Hyderabad, Sep 2 — Proving that mosques can play a larger role beyond merely serving as places of worship, a Hyderabad-based NGO has opened a community healthcare centre at a mosque in the city to specifically cater to the health needs of women and children in the slums.
Helping Hand Foundation (HHF), in collaboration with US-based Support for Education and Economic Development (SEED), has opened the clinic at Masjid Mohammed-e-Mustafa, in Wadi-e-Mahmood, a slum area in Rajendranagar mandal.
The exclusive women and child centre located on the first floor is catering to a cluster of 31 odd slums in Rajendranagar Mandal, covering a population of about five lakh.
This is the second community health centre to be opened in a mosque by the HHF. It is already running one in the old city of Hyderabad.
The NGO embarked on the new initiative realising the need to focus on the healthcare needs of women and children, especially during the ongoing Covid-19 pandemic, which has made things worse for women and children’s health.
Covid, lockdown induced joblessness, loss of income, coupled with closure of schools which serve mid-day meals and anganwadis, which provide supplementary nutrition, has only added to lack of adequate nutrition in children and women and more so pregnant women in the last few months, says the HHF.
Apart from hunger and malnutrition, lack of access to basic health care services in the public and private health care domain has made health care inaccessible and expensive for the weaker sections, particularly maternal health for pregnant women, consequently health issues like anaemia in women, non-communicable diseases (NCDs) in Women and immunisation services for children have been majorly compromised in the past few months.
The NGOs choose Wadi-e-Mahmood as the area lacks basic healthcare facilities.
The women and child centre at the mosque has an all-women team comprising a senior general physician, a child specialist, obstetrics and gynaecology specialist, a dental surgeon, dietician, nurses, counsellors and front desk support staff.
The centre, named Rabia Clinic in the memory of the mother of one of the principal donors, provides basic primary care in which women and children can approach for seasonal illness and for health services like nebulisation, IV fluid replacement, wound dressings etc. Free third-party lab services including TIFA scans will be provided to pregnant women from weaker sections during ante-natal period.
All patients coming to the clinic will be assessed in a triage, which has trained counsellors, who are doing thermal screening and checking oxygen saturation levels, and entering the details in an ICMR-developed risk assessment form which gives scores on a scale of 1-10.
A dental chair with state-of-the-art features has been installed to carry out simple to medium level procedures in women and children like removing dental carries, root canal procedures etc.
Apart from curative aspects, the focus is on preventive health to check for non-communicable diseases among women, anaemia during the ante- and post-natal periods and malnutrition in children.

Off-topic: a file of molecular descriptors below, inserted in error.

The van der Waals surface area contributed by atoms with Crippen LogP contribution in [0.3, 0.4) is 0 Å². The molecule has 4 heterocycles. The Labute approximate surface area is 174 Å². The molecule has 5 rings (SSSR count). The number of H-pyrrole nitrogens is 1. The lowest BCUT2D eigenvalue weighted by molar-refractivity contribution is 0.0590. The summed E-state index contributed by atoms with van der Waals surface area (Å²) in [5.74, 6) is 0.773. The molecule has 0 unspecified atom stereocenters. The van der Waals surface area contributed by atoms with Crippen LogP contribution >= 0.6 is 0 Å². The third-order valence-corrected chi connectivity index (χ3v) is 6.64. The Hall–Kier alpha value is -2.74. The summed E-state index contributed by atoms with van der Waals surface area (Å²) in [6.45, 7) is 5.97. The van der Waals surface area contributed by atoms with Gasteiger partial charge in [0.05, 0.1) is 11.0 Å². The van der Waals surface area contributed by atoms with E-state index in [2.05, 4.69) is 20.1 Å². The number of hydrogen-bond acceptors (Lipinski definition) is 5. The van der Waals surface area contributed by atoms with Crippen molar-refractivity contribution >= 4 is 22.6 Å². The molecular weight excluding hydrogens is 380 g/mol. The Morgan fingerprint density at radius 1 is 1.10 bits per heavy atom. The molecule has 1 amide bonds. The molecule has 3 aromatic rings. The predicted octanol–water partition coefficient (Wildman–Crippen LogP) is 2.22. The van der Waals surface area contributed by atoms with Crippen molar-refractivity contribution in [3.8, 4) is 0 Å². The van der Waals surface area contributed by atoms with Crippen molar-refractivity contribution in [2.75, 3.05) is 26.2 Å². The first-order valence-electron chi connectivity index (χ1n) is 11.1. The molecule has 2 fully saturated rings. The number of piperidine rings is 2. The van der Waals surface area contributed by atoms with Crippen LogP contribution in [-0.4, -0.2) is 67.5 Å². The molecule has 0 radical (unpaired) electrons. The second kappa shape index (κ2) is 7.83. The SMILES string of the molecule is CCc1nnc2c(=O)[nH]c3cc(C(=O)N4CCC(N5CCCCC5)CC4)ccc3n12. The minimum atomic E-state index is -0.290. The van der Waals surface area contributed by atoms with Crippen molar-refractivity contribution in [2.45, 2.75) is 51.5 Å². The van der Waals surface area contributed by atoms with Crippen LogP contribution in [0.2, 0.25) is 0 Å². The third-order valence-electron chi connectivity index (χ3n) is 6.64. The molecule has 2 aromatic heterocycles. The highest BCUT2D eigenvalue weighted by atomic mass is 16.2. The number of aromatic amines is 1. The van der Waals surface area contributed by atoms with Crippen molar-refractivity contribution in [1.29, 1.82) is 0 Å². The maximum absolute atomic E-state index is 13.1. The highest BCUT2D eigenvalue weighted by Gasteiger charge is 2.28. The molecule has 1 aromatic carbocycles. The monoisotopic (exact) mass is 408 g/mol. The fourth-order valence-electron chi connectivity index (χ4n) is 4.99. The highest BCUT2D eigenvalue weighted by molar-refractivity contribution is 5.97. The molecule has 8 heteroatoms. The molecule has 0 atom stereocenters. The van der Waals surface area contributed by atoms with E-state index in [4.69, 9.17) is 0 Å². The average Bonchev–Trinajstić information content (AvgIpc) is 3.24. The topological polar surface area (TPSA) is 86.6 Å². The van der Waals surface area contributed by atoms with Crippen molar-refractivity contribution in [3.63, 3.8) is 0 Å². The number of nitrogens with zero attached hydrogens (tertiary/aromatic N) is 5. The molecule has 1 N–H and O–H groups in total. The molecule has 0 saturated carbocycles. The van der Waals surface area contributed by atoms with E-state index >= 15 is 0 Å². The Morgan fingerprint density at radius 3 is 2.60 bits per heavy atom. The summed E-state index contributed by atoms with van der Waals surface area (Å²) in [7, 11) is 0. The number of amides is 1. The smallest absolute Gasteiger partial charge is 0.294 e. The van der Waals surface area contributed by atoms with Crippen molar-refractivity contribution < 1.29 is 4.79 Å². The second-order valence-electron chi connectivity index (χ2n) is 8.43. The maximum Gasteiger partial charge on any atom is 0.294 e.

Counsellors and dieticians use a WHO recommended template to check blood pressure, height, weight, waist circumference and family history to assess the overall NCD score on a scale of 10. Those who score above 4 will be counselled for weight loss, diet and physical exercise along with early diagnosis and treatment of NCDs like diabetes, hypertension, obesity, thyroid problems and other chronic health issues.
Similarly, children will be also assessed using WHO recommended form to determine the extent of stunting and wasting and the ones who are chronically malnourished will be provided protein supplements and mid-day meal will be provided to 100 school going children under 10 years at the mosque three times in a week to fill in the gap.
Children will be checked for immunisation and will be vaccinated in due course if found not compliant. Iron supplements to women found anaemic and nutritional supplements along with vitamins will be provided to children found stunted and wasted through an exclusive Nutri Rehab Programme.
Mujtaba Hasan Askari of the Helping Hand Foundation said the clinic was catering to women and children, irrespective of their religion, caste and creed.
“Most of the health issues faced by women and children are being neglected in the current pandemic plus there is no focus on preventive health which we intend to focus on through this clinic at the masjid,” he said.
The women and child clinic is fully Covid-compliant with special cabins for doctors protected with plastic curtains, glass mounted tables to protect front desk staff, a triage at the entry point, pedestal-mounted sanitisers stands and large exhaust fans for free flow of air across the entire space of the clinic and a separate waiting area for patients coming to the clinic.
HHF has already been running a community health centre at Masjid-e-Ishaq at Nawab Saheb Kunta in the old city since November 2018.
The health centre last year introduced yoga to help people fight non-communicable diseases. The organization said since yoga was found to be effective in tackling non-communicable diseases, they made it part of the prescription.
The counsellors at the clinic teach various asanas to the patients every alternate day besides giving them YouTube links to follow yoga on their mobile phones.